China – Farewell to Kashgar

The two stories Farewell to Kashgar (2004) and The Transformation of Xinjiang (2001) about China’s Far West – more precisely about the mineral-rich Xinjiang Uighur Autonomous Region (XUAR) and Kashgar, the famous Silk Road oasis town and hotspot of the 19th century’s Great Game – were photographed despite the travel restrictions put in place for fear of insurrection when the purge of all but the mildest expressions of the Islamic faith and any yearning at all for an independent Uighur homeland had just begun.

For Kashgar the death knell came with the launch of the “Great Western Development Strategy” (a.k.a. “Open-Up-The-West Program”) in 2000. Since then, Han administrators have unleashed a campaign to turn Kashgar into a city indistinguishable from any other in China. It is here that Beijing’s policy of massive, concerted indoctrination and coerced sociocultural re-engineering in Muslim Xinjiang is most visible, and with it the eradication of Muslim Uighur culture – a crime that amounts to “cultural genocide.”

In 2018, a UN human rights panel cited a World Uighur Congress report, according to which more than one million people – Uighurs, Turkic-speaking Muslims, and other Muslim minorities – were being held in counter-extremism centers, raising concerns that China had turned Xinjiang into “a massive internment camp shrouded in secrecy.” The government denied the scale of the detentions, but acknowledged that “religious extremist” Uighurs were undergoing re-education and resettlement. It depicted the crackdown as a successful program to quash extremism and the separatist movement and compared the practice to that applied by Washington in Guantanamo Bay, Cuba, thus invoking the “War on Terror” to justify the repression as well as the human rights violations that have come with it since it was introduced in 2014.

Kashgar (officially Kashi) is China’s westernmost city. Situated where the Kunlun and the Tianshan ranges meet and very close to the borders of Kyrgyzstan and Tajikistan, the city was a crossroads of the medieval Silk Road. From here the routes led southward across the Karakorum to India and westward through the Alai corridor to Bactria in present day Afghanistan – and from there to Persia and ultimately the Mediterranean. Because of its geographic location, Kashgar had been a major caravan stop and trading place since ancient times and kept its oriental look well into the 20th century.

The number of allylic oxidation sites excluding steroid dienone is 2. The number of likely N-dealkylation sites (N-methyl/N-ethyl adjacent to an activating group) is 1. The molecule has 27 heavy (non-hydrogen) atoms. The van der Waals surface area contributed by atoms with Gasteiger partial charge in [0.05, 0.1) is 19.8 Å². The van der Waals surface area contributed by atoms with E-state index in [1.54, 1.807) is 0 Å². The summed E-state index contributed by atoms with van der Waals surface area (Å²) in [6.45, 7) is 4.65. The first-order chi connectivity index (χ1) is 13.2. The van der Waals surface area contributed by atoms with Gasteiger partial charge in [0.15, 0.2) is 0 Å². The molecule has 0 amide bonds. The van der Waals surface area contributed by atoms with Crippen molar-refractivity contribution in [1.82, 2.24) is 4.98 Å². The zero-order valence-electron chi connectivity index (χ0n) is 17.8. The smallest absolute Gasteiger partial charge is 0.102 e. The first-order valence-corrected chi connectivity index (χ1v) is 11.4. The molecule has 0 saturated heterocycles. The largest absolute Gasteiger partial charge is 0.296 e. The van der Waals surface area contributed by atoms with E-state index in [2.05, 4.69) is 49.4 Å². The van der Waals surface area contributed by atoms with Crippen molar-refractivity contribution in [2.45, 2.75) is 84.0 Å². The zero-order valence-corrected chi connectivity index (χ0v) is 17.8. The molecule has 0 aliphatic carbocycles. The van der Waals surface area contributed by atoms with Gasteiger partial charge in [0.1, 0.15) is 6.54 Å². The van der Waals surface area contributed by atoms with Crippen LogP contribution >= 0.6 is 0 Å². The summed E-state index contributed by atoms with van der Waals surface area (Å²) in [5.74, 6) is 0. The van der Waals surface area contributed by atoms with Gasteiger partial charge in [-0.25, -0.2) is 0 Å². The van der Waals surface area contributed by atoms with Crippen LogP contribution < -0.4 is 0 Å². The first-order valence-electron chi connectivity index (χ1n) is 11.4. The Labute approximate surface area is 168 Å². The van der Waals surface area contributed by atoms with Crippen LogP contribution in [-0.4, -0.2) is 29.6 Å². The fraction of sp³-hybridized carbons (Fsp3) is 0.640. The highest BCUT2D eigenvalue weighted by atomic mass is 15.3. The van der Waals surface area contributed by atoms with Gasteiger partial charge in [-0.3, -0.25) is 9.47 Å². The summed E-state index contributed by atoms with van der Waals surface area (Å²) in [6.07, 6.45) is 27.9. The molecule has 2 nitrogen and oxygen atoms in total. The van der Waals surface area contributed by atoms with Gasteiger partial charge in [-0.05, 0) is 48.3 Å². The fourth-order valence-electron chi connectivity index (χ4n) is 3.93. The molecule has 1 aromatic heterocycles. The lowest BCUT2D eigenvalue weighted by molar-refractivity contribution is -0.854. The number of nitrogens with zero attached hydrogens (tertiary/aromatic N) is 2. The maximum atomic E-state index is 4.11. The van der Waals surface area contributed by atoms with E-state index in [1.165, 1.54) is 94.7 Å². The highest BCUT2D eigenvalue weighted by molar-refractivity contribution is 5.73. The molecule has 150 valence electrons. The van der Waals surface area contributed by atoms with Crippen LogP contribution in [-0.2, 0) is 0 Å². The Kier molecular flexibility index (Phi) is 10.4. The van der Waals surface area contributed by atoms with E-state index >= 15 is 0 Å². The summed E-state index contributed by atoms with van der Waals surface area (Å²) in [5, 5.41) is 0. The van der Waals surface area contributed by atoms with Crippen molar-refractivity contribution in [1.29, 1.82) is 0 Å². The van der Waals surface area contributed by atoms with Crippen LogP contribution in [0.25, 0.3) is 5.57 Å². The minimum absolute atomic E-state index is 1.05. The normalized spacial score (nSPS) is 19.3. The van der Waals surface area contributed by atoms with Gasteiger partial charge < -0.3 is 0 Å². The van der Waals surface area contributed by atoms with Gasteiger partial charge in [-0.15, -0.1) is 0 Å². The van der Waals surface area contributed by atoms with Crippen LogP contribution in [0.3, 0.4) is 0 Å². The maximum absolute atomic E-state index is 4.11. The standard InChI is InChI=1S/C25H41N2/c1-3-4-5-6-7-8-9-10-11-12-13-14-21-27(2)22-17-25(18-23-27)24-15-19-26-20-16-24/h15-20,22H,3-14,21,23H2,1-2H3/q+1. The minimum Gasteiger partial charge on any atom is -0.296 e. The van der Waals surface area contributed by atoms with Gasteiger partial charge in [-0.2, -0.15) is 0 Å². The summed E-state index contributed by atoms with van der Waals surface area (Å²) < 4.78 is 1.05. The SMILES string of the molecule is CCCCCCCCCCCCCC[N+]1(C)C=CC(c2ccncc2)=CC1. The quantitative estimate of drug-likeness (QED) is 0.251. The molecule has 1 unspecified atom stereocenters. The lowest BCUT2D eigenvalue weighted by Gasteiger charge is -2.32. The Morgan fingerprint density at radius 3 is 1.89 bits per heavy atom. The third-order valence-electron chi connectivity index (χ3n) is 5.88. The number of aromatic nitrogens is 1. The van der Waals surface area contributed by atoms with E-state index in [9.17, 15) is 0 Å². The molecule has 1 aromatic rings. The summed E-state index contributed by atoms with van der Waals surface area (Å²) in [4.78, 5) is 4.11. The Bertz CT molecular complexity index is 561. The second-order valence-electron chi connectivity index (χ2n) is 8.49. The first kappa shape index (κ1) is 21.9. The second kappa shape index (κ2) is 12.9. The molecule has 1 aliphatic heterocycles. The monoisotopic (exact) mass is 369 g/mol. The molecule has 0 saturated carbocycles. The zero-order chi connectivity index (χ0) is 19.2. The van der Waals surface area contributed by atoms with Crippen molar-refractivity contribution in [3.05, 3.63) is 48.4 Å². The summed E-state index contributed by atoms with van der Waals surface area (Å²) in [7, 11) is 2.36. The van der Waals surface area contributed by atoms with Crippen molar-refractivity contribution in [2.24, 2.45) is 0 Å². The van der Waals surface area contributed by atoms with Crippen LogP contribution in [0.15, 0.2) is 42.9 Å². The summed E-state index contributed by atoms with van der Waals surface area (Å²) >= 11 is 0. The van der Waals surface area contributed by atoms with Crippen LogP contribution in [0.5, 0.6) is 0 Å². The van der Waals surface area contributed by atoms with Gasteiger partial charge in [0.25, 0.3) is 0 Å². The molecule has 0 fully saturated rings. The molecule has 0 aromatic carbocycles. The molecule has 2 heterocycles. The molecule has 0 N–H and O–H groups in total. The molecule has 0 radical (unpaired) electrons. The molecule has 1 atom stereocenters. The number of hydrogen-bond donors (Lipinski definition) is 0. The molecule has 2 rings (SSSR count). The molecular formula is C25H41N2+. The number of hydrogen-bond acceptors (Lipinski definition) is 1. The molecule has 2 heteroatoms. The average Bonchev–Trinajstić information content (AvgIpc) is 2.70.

The maze of traditional dwellings in the Old Town has now been replaced by new buildings and the famous bazaar has been moved outside the city walls, which have been torn down almost completely. Observation towers loom over the mosques and the Han administration has moved Kashgar’s Muslim population to new suburbs to facilitate control and the suppression of unrest.

Kashgar first came under Chinese rule in 1759 during the western campaigns of General Zhaohui of the Qing Dynasty, which subsequently tried to maintain control of Xinjiang or the “New Territory.” The city then changed hands many times and was a staging point for a number of revolts by the local population. It was ruled by the Turkic Khojas and Kyrgyz bandits until it became capital of the Kingdom of Kashgaria (1864–1878) under the notorious Yakub Beg, and a flashpoint of the Great Game, when Victorian Britain and Tsarist Russia vied for control over Central Asia and the access routes to Tibet and India.

Between the two World Wars, East Turkestan along with Kashgar enjoyed semi-autonomy, and in 1933 it became the capital of the Turkish-Islamic Republic of East Turkestan (1933–1942). It was then briefly held by the famous warlord Ma Zhongying, who was eliminated in 1936, probably on Stalin’s orders. In 1949, the People’s Liberation Army marched into Xinjiang, whose mineral resources thereafter became important to the PRC. Because Beijing had to fight both Turkic nationalism and the Soviet influence in the Far West, the Uighurs were promised social emancipation and political autonomy, even though mentally, the Han still looked down on them as barbarians. Only in 1955, when the Xinjiang Uighur Autonomous Region was established, was the Uighur presence officially recognized.

The euphemism of the denomination “Xinjiang Uighur Autonomous Region” became apparent with the launch of Beijing’s “Great Western Development Strategy,” which was essentially the prologue to the government’s most sweeping internment drive since the Mao era.

Assimilation into the Han majority culture – by weakening Uighur as a separate identity, according to a 2014 document endorsed by President Xi Jinping – has included the elimination of the Uighur-language educational track from Xinjiang’s schools and universities. Sporadic unrest like that in 2009 is still perceived by the government as a sign of insurrection, which it attributes to foreign-inspired Islamic “terrorism,” even though the real causes are not cyber-radicalization, but local and political.

Meanwhile, in Kashgar and other parts of Xinjiang where the authorities have waged a full-scale crackdown on Islam, 2.5 million people – Uighurs as well as Kazakh and Han – are now monitored by an invasive “Muslim tracker” surveillance software that maps their relations with family and friends.

The two reportages were commissioned and published by Neue Zürcher Zeitung, Zürich, and became part of Travelling through the Eye of History.